August 13, 2020 6 min read

What were some of the more memorable AHC shows and why? What were some of the more memorable shows you saw back then whether or not AHC was on the bill?

Memorable AHC shows include early April 1983 opening at the Rollerworks for Minor Threat, Suicidal Tendencies and others. This is our show that is seen on the Flipside video. Huge place, big crowd with people stage diving during our set, even though we were the first band on. Two weeks later we played in Frisco twice, the first at the Tool & Die with Secret Hate. I remember this show because I got in a fight with Bob Noxious (Fuckups) while slamming during another band.

The second show was at the On Broadway with Minor Threat, 7 Seconds and others. That trip was an incredible experience. We felt like we had “made it” playing shows away from home. Also memorable was our little mini tour with the Circle Jerks to Las Vegas, Phoenix (where I sang from the top of the wrestling cage) and Tucson (playing to a packed house!) in September 1983. I remember all gigs as being a huge rush with tons of butterflies as we got on stage and prepared to start. Then an amazing feeling of letting go and raging through our set with unabashed enthusiasm, screaming the lyrics as loudly and energetically as possible.

Memorable shows for me are too many to count. Fear at the Whiskey with a line of crazy fuckers from Venice around the front of the building; the most crazy slam pit during Suicidal at the Olympic; driving with Circle One to Frisco for Eastern Front and seeing Wasted Youth’s drummer get knocked out by a flying whiskey bottle; getting beat up by the LAPD outside a Hollywood show; my first slamming at the Whiskey for the Circle Jerks; punks doing the frog stomp during the Vandals in San Pedro; the first time I saw Minor Threat at Alpine Village; slamming on a manic dust high during the Necros (ED. NOTE: Can you imagine that shit?); stage diving and breaking my wrist during the Misfits at Mendiolis (2 weeks before the riots); the last two Bards Appollo shows with Vicious Circle in the crowd and John from Circle One stomping through the pit in his trademark plaid pants - that dude was bigger than fucking life.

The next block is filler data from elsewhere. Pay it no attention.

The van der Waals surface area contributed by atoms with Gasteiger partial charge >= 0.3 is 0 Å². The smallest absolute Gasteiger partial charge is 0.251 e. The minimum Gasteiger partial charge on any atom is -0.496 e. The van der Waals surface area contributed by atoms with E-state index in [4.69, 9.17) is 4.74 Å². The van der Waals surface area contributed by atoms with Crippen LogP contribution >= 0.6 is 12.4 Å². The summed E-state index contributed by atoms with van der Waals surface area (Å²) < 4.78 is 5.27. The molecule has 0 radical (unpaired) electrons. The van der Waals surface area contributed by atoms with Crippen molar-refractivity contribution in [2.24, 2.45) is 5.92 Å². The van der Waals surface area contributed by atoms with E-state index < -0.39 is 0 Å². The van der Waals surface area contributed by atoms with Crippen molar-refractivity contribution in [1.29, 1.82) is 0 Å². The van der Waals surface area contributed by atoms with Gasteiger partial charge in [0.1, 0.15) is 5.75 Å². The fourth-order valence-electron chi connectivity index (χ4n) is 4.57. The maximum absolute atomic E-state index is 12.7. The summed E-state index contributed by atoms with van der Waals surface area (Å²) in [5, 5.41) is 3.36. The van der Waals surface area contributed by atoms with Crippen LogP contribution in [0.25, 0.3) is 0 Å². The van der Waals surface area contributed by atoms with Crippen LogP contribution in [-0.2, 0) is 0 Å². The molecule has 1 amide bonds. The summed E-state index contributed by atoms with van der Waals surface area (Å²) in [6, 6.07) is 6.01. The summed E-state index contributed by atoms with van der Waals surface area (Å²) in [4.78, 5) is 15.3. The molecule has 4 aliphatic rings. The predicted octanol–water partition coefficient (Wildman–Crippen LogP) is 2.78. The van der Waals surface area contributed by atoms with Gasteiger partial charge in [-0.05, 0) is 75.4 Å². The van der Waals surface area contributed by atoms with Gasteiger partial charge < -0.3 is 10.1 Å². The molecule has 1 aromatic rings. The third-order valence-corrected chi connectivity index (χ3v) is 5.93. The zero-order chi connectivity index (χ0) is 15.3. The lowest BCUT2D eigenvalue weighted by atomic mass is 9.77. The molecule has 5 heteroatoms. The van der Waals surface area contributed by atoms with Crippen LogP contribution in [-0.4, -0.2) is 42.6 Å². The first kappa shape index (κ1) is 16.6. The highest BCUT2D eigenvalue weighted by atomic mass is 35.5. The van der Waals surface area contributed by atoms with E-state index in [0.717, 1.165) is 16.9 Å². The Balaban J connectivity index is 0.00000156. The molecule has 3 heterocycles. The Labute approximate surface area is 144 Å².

The thing I find interesting about bands like AHC or Justice League or Stalag 13 is the fact you were (in my opinion) influenced by the D.C. or Midwest scenes more so than the scene going on around you. Am I correct in this assumption? If so, was it a conscious reaction to maybe start a scene more based around the ideals represented by the D.C. bands other than the L.A. scene which may or may not had nothing going on but kids hanging out getting wasted?

As I said above, we were definitely influenced by bands from all over the country, but also by local bands. It was a mix. The foremost thing we cared about was playing HC music. Our lyrics were a mix of fuck you LA punk attitude and an idealistic positive outlook. So our immediate environment had its influence, and part of that was definitely going to shows and getting drunk and then going crazy when the music hit your gut. But as we listened to more and more bands from all over, and reading their lyrics, we started caring more about putting out a positive message about going to the shows and supporting your favorite bands, not being rock stars (like the bigger LA bands were becoming), and staying out of trouble.

What were the out of town shows AHC played like?

Exciting times. For the most part the kids in each town would be into what we were doing. The main thing I cared about was if people slammed during our set. For the most part, they did.

Were you friendly and/or did you know the people that would eventually form Uniform Choice? I get the feeling they probably started up a year or so after you guys broke up. Am I correct? Anyways, were you aware of their ‘borrowing’ of your t-shirt design and using song titles similar to AHC ones? How do you feel about that?

I have no problem with influencing UC. I think they opened for one of our last shows. I certainly was aware of them towards the end of our time.